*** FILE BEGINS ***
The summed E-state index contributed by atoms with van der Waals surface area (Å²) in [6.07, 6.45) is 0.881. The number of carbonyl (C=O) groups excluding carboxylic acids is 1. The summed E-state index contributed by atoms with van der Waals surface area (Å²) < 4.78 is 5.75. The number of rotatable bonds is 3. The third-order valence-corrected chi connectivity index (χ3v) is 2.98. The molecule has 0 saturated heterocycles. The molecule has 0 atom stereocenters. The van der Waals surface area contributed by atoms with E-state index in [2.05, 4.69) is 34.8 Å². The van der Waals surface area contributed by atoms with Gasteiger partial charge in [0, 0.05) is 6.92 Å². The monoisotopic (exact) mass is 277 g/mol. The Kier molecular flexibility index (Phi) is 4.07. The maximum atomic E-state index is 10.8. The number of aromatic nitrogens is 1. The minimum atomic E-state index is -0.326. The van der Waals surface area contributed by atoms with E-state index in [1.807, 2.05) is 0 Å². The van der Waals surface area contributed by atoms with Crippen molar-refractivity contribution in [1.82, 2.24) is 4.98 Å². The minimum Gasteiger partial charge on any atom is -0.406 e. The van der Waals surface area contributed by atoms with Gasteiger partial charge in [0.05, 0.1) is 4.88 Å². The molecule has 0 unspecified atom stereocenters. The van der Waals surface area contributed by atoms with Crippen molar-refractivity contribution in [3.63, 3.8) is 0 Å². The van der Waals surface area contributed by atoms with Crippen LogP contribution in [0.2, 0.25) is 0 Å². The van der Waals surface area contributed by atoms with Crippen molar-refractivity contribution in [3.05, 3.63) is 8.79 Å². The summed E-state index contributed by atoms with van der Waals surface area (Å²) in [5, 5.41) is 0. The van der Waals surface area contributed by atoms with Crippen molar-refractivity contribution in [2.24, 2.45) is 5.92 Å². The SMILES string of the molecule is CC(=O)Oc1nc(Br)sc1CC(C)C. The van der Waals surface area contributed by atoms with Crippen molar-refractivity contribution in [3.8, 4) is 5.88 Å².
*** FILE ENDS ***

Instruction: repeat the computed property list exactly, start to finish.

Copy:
The summed E-state index contributed by atoms with van der Waals surface area (Å²) in [6.07, 6.45) is 0.881. The number of carbonyl (C=O) groups excluding carboxylic acids is 1. The summed E-state index contributed by atoms with van der Waals surface area (Å²) < 4.78 is 5.75. The number of rotatable bonds is 3. The third-order valence-corrected chi connectivity index (χ3v) is 2.98. The molecule has 0 saturated heterocycles. The molecule has 0 atom stereocenters. The van der Waals surface area contributed by atoms with E-state index in [2.05, 4.69) is 34.8 Å². The van der Waals surface area contributed by atoms with Gasteiger partial charge in [0, 0.05) is 6.92 Å². The monoisotopic (exact) mass is 277 g/mol. The Kier molecular flexibility index (Phi) is 4.07. The maximum atomic E-state index is 10.8. The number of aromatic nitrogens is 1. The minimum atomic E-state index is -0.326. The van der Waals surface area contributed by atoms with E-state index in [1.807, 2.05) is 0 Å². The van der Waals surface area contributed by atoms with Crippen molar-refractivity contribution in [1.82, 2.24) is 4.98 Å². The minimum Gasteiger partial charge on any atom is -0.406 e. The van der Waals surface area contributed by atoms with Gasteiger partial charge in [0.05, 0.1) is 4.88 Å². The molecule has 0 unspecified atom stereocenters. The van der Waals surface area contributed by atoms with Crippen molar-refractivity contribution in [3.63, 3.8) is 0 Å². The van der Waals surface area contributed by atoms with Crippen LogP contribution in [0.2, 0.25) is 0 Å². The van der Waals surface area contributed by atoms with Crippen molar-refractivity contribution in [3.05, 3.63) is 8.79 Å². The summed E-state index contributed by atoms with van der Waals surface area (Å²) in [5, 5.41) is 0. The van der Waals surface area contributed by atoms with Crippen molar-refractivity contribution in [2.24, 2.45) is 5.92 Å². The SMILES string of the molecule is CC(=O)Oc1nc(Br)sc1CC(C)C. The van der Waals surface area contributed by atoms with Crippen molar-refractivity contribution in [3.8, 4) is 5.88 Å².